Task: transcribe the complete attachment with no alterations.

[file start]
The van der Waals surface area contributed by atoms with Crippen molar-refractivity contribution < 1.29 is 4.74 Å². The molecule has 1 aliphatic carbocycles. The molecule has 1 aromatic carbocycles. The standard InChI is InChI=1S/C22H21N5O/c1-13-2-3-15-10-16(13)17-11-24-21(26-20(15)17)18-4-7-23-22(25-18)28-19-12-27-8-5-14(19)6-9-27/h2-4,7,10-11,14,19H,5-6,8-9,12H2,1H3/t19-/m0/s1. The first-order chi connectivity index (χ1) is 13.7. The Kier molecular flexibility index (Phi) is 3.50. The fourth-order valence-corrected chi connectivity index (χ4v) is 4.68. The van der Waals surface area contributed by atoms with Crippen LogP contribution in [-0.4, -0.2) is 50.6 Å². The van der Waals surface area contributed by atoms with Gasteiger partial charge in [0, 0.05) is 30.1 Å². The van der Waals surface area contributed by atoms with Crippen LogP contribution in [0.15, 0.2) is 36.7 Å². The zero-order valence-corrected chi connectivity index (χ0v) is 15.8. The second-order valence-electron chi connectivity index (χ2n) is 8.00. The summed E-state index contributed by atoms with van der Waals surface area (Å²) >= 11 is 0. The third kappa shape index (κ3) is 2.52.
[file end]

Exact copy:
The van der Waals surface area contributed by atoms with Crippen molar-refractivity contribution < 1.29 is 4.74 Å². The molecule has 1 aliphatic carbocycles. The molecule has 1 aromatic carbocycles. The standard InChI is InChI=1S/C22H21N5O/c1-13-2-3-15-10-16(13)17-11-24-21(26-20(15)17)18-4-7-23-22(25-18)28-19-12-27-8-5-14(19)6-9-27/h2-4,7,10-11,14,19H,5-6,8-9,12H2,1H3/t19-/m0/s1. The first-order chi connectivity index (χ1) is 13.7. The Kier molecular flexibility index (Phi) is 3.50. The fourth-order valence-corrected chi connectivity index (χ4v) is 4.68. The van der Waals surface area contributed by atoms with Crippen LogP contribution in [-0.4, -0.2) is 50.6 Å². The van der Waals surface area contributed by atoms with Gasteiger partial charge in [0, 0.05) is 30.1 Å². The van der Waals surface area contributed by atoms with Crippen LogP contribution in [0.15, 0.2) is 36.7 Å². The zero-order valence-corrected chi connectivity index (χ0v) is 15.8. The second-order valence-electron chi connectivity index (χ2n) is 8.00. The summed E-state index contributed by atoms with van der Waals surface area (Å²) >= 11 is 0. The third kappa shape index (κ3) is 2.52.